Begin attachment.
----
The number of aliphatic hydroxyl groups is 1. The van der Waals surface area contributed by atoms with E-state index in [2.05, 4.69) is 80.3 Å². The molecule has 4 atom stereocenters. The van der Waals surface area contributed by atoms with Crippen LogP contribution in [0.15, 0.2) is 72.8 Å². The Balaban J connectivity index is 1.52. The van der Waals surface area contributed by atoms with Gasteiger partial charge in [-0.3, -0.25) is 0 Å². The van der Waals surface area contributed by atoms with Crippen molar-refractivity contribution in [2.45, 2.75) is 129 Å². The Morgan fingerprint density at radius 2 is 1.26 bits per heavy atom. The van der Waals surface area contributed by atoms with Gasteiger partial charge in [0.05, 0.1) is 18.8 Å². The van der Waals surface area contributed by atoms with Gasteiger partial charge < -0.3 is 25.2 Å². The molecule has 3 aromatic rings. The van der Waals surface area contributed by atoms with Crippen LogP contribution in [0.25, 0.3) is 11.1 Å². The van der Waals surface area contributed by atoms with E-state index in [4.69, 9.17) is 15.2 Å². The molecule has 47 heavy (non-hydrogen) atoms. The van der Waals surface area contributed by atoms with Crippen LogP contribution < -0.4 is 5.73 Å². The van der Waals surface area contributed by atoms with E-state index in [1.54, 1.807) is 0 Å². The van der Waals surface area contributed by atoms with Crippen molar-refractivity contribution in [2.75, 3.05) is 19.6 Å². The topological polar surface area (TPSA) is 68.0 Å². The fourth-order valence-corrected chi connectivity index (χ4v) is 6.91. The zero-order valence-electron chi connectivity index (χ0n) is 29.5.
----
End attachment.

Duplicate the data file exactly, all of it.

The number of aliphatic hydroxyl groups is 1. The van der Waals surface area contributed by atoms with E-state index in [2.05, 4.69) is 80.3 Å². The molecule has 4 atom stereocenters. The van der Waals surface area contributed by atoms with Crippen LogP contribution in [0.15, 0.2) is 72.8 Å². The Balaban J connectivity index is 1.52. The van der Waals surface area contributed by atoms with Gasteiger partial charge in [-0.3, -0.25) is 0 Å². The van der Waals surface area contributed by atoms with Crippen molar-refractivity contribution in [2.45, 2.75) is 129 Å². The Morgan fingerprint density at radius 2 is 1.26 bits per heavy atom. The van der Waals surface area contributed by atoms with Gasteiger partial charge in [0.05, 0.1) is 18.8 Å². The van der Waals surface area contributed by atoms with Gasteiger partial charge < -0.3 is 25.2 Å². The molecule has 3 aromatic rings. The van der Waals surface area contributed by atoms with Crippen LogP contribution in [0.25, 0.3) is 11.1 Å². The van der Waals surface area contributed by atoms with E-state index in [4.69, 9.17) is 15.2 Å². The molecule has 47 heavy (non-hydrogen) atoms. The van der Waals surface area contributed by atoms with Crippen LogP contribution < -0.4 is 5.73 Å². The van der Waals surface area contributed by atoms with E-state index in [1.54, 1.807) is 0 Å². The van der Waals surface area contributed by atoms with Crippen molar-refractivity contribution in [2.75, 3.05) is 19.6 Å². The topological polar surface area (TPSA) is 68.0 Å². The fourth-order valence-corrected chi connectivity index (χ4v) is 6.91. The zero-order valence-electron chi connectivity index (χ0n) is 29.5.